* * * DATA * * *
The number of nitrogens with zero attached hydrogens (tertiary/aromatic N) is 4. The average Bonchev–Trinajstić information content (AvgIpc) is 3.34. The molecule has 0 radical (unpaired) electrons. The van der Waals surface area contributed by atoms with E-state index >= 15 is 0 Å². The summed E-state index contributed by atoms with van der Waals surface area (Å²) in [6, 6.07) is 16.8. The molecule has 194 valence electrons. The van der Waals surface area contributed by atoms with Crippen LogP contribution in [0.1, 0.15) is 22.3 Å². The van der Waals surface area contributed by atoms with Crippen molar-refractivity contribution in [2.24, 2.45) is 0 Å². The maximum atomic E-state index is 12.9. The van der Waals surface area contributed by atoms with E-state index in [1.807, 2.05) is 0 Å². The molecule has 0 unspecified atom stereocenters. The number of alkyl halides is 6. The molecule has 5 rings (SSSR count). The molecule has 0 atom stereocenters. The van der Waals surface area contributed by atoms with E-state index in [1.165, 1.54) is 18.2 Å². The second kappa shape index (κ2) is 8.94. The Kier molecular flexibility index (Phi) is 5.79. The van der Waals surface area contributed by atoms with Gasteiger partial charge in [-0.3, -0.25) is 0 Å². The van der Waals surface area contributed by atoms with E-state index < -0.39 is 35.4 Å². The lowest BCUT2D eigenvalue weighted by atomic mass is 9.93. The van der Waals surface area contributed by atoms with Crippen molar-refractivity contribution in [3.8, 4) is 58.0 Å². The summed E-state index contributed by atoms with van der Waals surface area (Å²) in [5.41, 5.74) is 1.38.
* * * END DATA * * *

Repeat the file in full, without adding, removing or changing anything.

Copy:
The number of nitrogens with zero attached hydrogens (tertiary/aromatic N) is 4. The average Bonchev–Trinajstić information content (AvgIpc) is 3.34. The molecule has 0 radical (unpaired) electrons. The van der Waals surface area contributed by atoms with E-state index >= 15 is 0 Å². The summed E-state index contributed by atoms with van der Waals surface area (Å²) in [6, 6.07) is 16.8. The molecule has 194 valence electrons. The van der Waals surface area contributed by atoms with Crippen LogP contribution in [0.1, 0.15) is 22.3 Å². The van der Waals surface area contributed by atoms with Crippen molar-refractivity contribution in [2.24, 2.45) is 0 Å². The maximum atomic E-state index is 12.9. The van der Waals surface area contributed by atoms with E-state index in [1.807, 2.05) is 0 Å². The molecule has 0 unspecified atom stereocenters. The number of alkyl halides is 6. The molecule has 5 rings (SSSR count). The molecule has 0 atom stereocenters. The van der Waals surface area contributed by atoms with E-state index in [1.165, 1.54) is 18.2 Å². The second kappa shape index (κ2) is 8.94. The Kier molecular flexibility index (Phi) is 5.79. The van der Waals surface area contributed by atoms with Gasteiger partial charge in [-0.3, -0.25) is 0 Å². The van der Waals surface area contributed by atoms with E-state index < -0.39 is 35.4 Å². The lowest BCUT2D eigenvalue weighted by atomic mass is 9.93. The van der Waals surface area contributed by atoms with Crippen molar-refractivity contribution in [3.8, 4) is 58.0 Å². The summed E-state index contributed by atoms with van der Waals surface area (Å²) in [5.41, 5.74) is 1.38.